The Roughneck Riot ‘Out Of Anger’ – album review

The Roughneck Riot ‘Out Of Anger’ (TNS Records)
Available now

Third album from the Warrington based folk-punks, and the first material following the recent line-up changes, that said a proportion of these tracks were already in the live set prior to the departure of Jade and Ian.

Thankfully the personnel change has not altered the ethic of the band who offers up fourteen expertly crafted protest songs; the noticeable difference is a level of finesse, a certain subtlety that makes for an extremely powerful and melodic release.

Opener ‘Animosity’ is a perfect example, built around a rumbling bass, but with ample space for both accordion and mandolin before frontman Mattie rallies his troops through a rousing pit enflaming jig which segues seamlessly into ‘Parasites’ as Matty rails against our political class “Trying their best to clear a nation’s debt, crimes against humanity slip right through the net”.

‘Resistance’ is a particular favourite, they seem to have switched to punk-folk for this one such is the rage spewing forth, though the furious mandolin breakdown is a treat – its back down to the bands clearly developing musical dexterity, the headlong rage of their first release has been replaced by deft playing of well-crafted material, credit must also go to producer John Kettle – he of Merry Hell who has clearly assisted Roughneck Riot in crafting the album they have been striving to produce for a good few years.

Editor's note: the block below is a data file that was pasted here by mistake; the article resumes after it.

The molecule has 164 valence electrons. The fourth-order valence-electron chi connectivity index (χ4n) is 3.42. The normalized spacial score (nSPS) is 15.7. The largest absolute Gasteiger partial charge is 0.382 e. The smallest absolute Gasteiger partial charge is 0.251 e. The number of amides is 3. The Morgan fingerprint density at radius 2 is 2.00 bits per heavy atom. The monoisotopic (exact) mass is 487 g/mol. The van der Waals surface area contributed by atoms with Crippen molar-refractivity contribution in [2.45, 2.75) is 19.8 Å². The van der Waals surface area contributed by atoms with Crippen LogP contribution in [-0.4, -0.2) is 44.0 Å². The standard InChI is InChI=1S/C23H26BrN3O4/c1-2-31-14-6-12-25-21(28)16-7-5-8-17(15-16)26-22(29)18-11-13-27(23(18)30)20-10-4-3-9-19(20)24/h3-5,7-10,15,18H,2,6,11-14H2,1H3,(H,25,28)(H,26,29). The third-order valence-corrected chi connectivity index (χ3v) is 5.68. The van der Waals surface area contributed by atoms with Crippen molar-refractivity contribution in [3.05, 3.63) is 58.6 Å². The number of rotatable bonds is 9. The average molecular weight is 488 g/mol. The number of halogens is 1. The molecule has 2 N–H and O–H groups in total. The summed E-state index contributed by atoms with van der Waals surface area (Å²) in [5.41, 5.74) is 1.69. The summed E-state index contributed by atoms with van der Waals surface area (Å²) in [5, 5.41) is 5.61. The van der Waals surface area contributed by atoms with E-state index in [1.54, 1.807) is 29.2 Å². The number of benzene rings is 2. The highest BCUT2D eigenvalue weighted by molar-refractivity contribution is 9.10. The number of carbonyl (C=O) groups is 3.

‘England’s Desperate Liars’ opens with an intro the likes of The Levellers, and Dropkick Murphys would sell their souls for, before exploding into a rabble rousing sing along, in the live arena this one will keep the bouncers busy as they struggle to restrain armies of stage divers.

‘Out Of Anger’ should see The Roughneck Riot connect with a larger audience, they are already renowned for their high energy live performances but this album has the ability to convince the doubters that beneath the enflamed rage there is a collection of polished songs complete with relevant challenging lyrics and within the current climate that’s exactly what we need.


All That We Know
Englands Desperate Liars
Should We?
This Green Unpleasant Land
Never Silenced Never Stopped
Each Man’s Hell
The Other Side
Need I Remind You
The Last Of Us
Too Late
He Never Came Home

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Phil Newall is 47, from The Wirral - he earns his living not writing about music nor playing music...though sorely wishes he could. He was fortunate enough to see many of the first generation punk bands when they played the U18's matinee shows at Eric's, Liverpool. As an attendee at Eric's he was exposed to punk rock, dub reggae, art rock, and all manner of weirdness; as a customer at Probe Records he was variously served and scowled at by Pete Wylie and Pete Burns - he has written for Record Collector, Whisperin & Hollerin, and Spiral Scratch and wanted to write a book detailing the Liverpool punk scene; however with 'Head-On' Julian Cope beat him to it...and frankly did a much better job.


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